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Monday, October 8

Fifty human skulls have been unearthed in Mexico City at the Templo Mayor. Five of the skulls had been pierced, indicating that they had been hung on a rack before they had been buried beneath a sacrificial stone. The rest of the skulls were on found on top of the stone. Raul Barrera of Mexico’s National Institute of Anthropology and History thinks that the skulls, which belonged to both men and women, could have been exhumed from other sites and reburied at the Aztec temple. “It provides rather novel information on the use and reuse of skulls for ritual events at the Templo Mayor,” commented Susan Gillespie of the University of Florida.

Jose Huchim of Mexico’s National Institute of Anthropology and History says that watchtowers at the ceremonial ball court at Chichen Itza were used to observe equinoxes and solstices. The towers have been reconstructed based upon their foundations, which remain. Each structure had a small slit running through it, and the reconstructions show that the sun shone through the openings at the winter solstice and formed light patterns at the equinox. The watchtowers may have been used to time the ball games or agricultural seasons.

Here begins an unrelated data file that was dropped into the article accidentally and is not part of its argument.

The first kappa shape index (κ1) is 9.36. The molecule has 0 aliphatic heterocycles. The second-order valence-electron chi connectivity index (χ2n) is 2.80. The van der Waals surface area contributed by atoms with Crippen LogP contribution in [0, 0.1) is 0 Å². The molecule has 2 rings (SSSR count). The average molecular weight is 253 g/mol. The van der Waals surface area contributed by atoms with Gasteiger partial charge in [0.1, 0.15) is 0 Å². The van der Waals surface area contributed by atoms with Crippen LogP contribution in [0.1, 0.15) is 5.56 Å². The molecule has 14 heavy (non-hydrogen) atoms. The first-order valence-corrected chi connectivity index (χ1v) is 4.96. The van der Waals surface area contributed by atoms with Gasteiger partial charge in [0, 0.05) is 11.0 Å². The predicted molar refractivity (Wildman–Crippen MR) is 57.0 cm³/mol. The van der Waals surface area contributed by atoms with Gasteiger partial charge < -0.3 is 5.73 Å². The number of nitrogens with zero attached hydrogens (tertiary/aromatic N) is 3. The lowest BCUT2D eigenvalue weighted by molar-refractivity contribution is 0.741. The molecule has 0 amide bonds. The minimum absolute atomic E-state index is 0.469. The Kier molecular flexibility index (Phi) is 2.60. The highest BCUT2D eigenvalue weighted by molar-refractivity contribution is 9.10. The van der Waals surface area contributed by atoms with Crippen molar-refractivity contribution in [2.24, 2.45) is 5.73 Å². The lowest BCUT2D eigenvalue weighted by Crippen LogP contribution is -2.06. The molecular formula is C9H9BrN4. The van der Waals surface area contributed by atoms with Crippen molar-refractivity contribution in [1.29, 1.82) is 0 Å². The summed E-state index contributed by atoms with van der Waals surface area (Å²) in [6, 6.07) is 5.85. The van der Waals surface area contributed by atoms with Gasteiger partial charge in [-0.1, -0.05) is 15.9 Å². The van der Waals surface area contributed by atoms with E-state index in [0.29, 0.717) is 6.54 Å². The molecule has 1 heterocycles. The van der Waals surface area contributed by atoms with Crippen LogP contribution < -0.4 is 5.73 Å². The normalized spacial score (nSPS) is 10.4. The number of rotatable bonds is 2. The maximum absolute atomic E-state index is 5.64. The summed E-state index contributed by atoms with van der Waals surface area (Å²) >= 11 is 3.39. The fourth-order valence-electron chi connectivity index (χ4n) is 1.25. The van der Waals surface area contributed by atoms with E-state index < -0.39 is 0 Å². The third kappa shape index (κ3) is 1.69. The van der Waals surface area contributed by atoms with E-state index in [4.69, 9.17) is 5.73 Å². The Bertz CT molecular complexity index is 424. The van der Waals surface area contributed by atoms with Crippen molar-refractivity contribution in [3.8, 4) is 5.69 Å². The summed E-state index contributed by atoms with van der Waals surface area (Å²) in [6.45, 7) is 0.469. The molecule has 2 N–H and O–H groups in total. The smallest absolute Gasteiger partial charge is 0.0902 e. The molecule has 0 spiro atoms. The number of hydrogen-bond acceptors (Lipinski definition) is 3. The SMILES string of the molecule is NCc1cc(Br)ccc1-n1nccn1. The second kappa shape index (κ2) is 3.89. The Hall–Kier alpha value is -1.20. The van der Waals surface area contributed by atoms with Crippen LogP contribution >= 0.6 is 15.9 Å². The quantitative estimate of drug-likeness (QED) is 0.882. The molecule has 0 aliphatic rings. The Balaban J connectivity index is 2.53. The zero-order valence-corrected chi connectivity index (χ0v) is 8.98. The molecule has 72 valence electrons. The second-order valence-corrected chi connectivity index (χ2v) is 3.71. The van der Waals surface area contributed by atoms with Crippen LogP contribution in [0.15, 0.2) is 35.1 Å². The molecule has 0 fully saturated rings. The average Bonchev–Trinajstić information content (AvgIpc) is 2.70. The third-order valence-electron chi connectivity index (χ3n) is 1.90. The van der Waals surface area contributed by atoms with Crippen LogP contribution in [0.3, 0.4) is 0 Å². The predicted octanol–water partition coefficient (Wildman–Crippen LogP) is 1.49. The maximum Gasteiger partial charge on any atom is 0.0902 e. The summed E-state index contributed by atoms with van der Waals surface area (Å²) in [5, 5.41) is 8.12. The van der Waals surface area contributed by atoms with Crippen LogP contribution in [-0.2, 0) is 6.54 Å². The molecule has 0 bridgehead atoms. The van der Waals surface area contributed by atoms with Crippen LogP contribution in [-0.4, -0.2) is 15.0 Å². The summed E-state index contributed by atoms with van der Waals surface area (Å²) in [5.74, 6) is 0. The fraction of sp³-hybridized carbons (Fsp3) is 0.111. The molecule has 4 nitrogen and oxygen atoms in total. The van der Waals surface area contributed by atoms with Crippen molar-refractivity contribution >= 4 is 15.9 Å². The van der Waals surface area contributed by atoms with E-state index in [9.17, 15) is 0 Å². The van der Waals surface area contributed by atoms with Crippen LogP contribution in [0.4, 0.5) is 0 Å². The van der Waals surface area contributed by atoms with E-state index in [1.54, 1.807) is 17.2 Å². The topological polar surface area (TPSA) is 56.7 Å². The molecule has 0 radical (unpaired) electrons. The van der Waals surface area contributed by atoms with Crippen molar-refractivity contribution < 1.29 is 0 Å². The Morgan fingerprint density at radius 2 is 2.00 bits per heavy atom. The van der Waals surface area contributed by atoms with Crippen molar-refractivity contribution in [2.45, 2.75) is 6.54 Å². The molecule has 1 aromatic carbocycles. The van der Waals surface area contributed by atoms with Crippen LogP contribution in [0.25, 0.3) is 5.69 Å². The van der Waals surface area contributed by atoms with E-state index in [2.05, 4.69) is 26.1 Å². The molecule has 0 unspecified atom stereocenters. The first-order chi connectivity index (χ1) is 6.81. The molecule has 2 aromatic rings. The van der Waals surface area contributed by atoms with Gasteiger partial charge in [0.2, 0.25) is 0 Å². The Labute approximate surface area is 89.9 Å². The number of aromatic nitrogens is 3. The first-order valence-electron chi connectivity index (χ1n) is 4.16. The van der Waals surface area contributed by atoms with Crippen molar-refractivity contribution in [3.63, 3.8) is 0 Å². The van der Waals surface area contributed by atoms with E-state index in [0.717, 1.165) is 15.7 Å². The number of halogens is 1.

Madain Saleh is the first Saudi archaeological site to be included on the UNESCO World Heritage List. Its necropolis was carved from the desert sandstone by the Nabataeans in the second century B.C. They accumulated their wealth by dominating the incense and spice routes until their civilization collapsed under the Romans in 106 A.D. A team of Saudi and French archaeologists are investigating the 111 tombs carved from the rock, the wells and hydraulic systems, and cave drawings. Only 40,000 visitors toured the site last year, most of them Saudis and foreign residents, but the Saudi government is beginning to relax the restrictions for permission to visit the pre-Islamic site.

Thousands of artifacts dating as far back as 6,000 years ago have been discovered in British Columbia. In addition to arrowheads, spear points, and hammer stones, archaeologists have uncovered what may have been a fishing net make of flat, notched rocks that once held a net. “Being able to do a project at this level of detail gives us a lot of data we can start to cross-reference and correlate with other information and maybe start to answer more in-depth questions about what people were doing here 4,000 or 5,000 years ago,” said archaeologist Clinton Coates.

The Ness of Brodgar in Scotland’s Orkney Islands holds a huge Neolithic temple complex “that is without parallel in western Europe,” according to Nick Card of the Orkney Research Center for Archaeology. Its dozen temples were connected by walkways and protected by giant, finely crafted walls. “The place seems to have been in use for a thousand years, with building going on all the time,” he said. Excavations have also uncovered painted walls, hearths, and broken stone mace heads. Card adds that early farmers made the first grooved pottery at the Ness of Brodgar, along with the first stone henges. The temple complex seems to have been abandoned in 2300 B.C. after a large feast, when more than 600 cattle were slaughtered.

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